Magazine article Management Today

Why Managers Need to Change the Way They Work

Magazine article Management Today

Why Managers Need to Change the Way They Work

Article excerpt

The innovation gap in Europe is to do with management not technology.

Everybody in management and politics agrees that innovation is the golden key to the future, that without innovation the future for the firm and the economy will be leaden. If this is the case, Europe has far more to worry about than its currencies; its supposed technological leaders may already have lost the race.

That, at least, is the harsh message of a global innovation league produced in August by CHI Research. It ranked nearly 200 top companies on three counts: the number of US patents awarded in 1991; 'high impact' - the relative frequency with which a company's patents get cited; and the median age of its patents. The top 25 firms consist of 11 Japanese (taking the first four places), 11 Americans and only three Europeans: Philips, Siemens and Hoechst, all in the bottom half.

Are there extenuating circumstances? Maybe the Europeans are less concerned with filing for US patent protection, and about seeking patents altogether. A more likely factor is probably to do with sheer weight: the much-lamented fragmentation of European industries means that innovation is spread over more companies. Yet these excuses won't remove the hard reality. Take cars as an example.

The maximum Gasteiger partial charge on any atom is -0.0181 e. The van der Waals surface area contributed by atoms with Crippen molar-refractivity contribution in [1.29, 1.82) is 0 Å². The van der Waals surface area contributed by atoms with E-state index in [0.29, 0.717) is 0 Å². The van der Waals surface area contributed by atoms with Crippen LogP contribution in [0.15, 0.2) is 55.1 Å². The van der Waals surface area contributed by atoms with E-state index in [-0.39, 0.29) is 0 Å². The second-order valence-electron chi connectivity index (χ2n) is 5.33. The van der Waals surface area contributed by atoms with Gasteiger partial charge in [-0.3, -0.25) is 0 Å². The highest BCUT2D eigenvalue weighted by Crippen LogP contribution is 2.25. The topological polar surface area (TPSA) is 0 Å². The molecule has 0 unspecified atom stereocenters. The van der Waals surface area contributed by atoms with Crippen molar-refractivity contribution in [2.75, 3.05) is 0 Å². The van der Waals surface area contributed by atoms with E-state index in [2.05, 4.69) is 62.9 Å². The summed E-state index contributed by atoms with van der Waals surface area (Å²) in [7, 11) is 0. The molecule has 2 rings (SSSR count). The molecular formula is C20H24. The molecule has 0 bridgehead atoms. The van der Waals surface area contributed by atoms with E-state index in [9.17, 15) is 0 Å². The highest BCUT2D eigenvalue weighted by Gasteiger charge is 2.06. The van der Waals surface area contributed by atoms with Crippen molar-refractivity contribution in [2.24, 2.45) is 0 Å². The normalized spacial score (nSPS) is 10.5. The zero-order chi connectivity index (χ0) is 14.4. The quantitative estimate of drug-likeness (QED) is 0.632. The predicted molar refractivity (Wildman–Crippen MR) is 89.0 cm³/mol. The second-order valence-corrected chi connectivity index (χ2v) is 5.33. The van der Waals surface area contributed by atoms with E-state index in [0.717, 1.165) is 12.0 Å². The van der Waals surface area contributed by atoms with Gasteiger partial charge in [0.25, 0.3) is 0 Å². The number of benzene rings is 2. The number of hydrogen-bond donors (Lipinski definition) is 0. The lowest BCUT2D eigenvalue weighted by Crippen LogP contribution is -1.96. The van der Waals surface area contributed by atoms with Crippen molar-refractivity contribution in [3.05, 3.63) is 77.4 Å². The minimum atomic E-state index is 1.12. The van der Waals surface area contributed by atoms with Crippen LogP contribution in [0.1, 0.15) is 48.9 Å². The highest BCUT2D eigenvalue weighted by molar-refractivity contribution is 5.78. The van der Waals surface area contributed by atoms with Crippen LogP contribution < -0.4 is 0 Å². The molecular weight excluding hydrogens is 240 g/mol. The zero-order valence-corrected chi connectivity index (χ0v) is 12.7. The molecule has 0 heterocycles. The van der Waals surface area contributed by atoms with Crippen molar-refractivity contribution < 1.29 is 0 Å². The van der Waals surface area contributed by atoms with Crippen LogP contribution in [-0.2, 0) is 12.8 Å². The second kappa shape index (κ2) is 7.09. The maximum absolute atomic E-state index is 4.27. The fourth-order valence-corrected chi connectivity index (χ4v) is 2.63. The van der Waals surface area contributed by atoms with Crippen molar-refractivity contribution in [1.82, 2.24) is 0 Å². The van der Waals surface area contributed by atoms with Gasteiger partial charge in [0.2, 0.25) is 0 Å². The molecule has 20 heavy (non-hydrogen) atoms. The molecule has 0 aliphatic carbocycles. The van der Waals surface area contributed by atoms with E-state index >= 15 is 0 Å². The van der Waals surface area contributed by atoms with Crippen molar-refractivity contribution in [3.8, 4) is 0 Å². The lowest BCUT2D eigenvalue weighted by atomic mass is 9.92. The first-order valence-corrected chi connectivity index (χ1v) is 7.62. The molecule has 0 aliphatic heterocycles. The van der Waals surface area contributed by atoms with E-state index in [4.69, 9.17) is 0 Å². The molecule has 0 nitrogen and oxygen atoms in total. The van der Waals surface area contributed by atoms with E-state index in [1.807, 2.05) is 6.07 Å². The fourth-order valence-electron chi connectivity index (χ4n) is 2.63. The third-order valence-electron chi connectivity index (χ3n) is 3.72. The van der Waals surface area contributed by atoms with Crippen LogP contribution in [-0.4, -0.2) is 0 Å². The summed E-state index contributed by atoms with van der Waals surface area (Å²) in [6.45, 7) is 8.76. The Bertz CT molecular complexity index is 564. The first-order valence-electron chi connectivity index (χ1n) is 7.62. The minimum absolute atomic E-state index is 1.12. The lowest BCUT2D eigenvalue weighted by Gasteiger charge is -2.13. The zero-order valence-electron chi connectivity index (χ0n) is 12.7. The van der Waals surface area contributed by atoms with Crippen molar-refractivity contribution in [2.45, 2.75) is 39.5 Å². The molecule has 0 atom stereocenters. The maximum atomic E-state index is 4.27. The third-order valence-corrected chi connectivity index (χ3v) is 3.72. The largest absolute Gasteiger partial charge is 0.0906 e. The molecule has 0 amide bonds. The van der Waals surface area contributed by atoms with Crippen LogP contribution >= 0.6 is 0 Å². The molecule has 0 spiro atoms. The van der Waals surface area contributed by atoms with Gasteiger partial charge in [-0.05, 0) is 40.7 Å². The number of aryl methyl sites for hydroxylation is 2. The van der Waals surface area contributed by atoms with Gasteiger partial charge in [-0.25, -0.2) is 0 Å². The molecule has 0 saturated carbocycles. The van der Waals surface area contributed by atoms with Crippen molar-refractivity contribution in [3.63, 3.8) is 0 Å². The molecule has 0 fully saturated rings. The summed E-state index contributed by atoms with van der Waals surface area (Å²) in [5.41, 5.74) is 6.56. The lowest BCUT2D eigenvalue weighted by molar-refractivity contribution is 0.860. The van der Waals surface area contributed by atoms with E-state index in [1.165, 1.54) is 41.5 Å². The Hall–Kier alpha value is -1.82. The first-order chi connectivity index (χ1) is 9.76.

Europe's motor industry is no more fragmented than Japan's: each has a handful of world-class competitors. But Japan has three car firms (Nissan, Mazda and Mitsubishi Motors) among the 15 with the highest-impact patents, Europe none. There's a glaringly obvious connection between this innovatory lag and Japanese penetration of Western car markets (which would be far deeper in Europe but for artificial controls).

As for size, neither Mazda nor Mitsubishi is large by European standards - and all three Japanese rank among the 15 companies which, to quote Business Week, are 'closest to the cutting edge'. That is, their 'technology cycle time' is shorter: about four-and-a-half years for the three, against nearly eight for General Motors. The latter, of course, symbolises another aspect of Europe's lag: that many of its key markets have a heavy non-European presence.

Consequently, American technology took the lead and the Japanese have followed suit. Countries with no camera or copier industries are not going to generate much innovation in copying or photography. …

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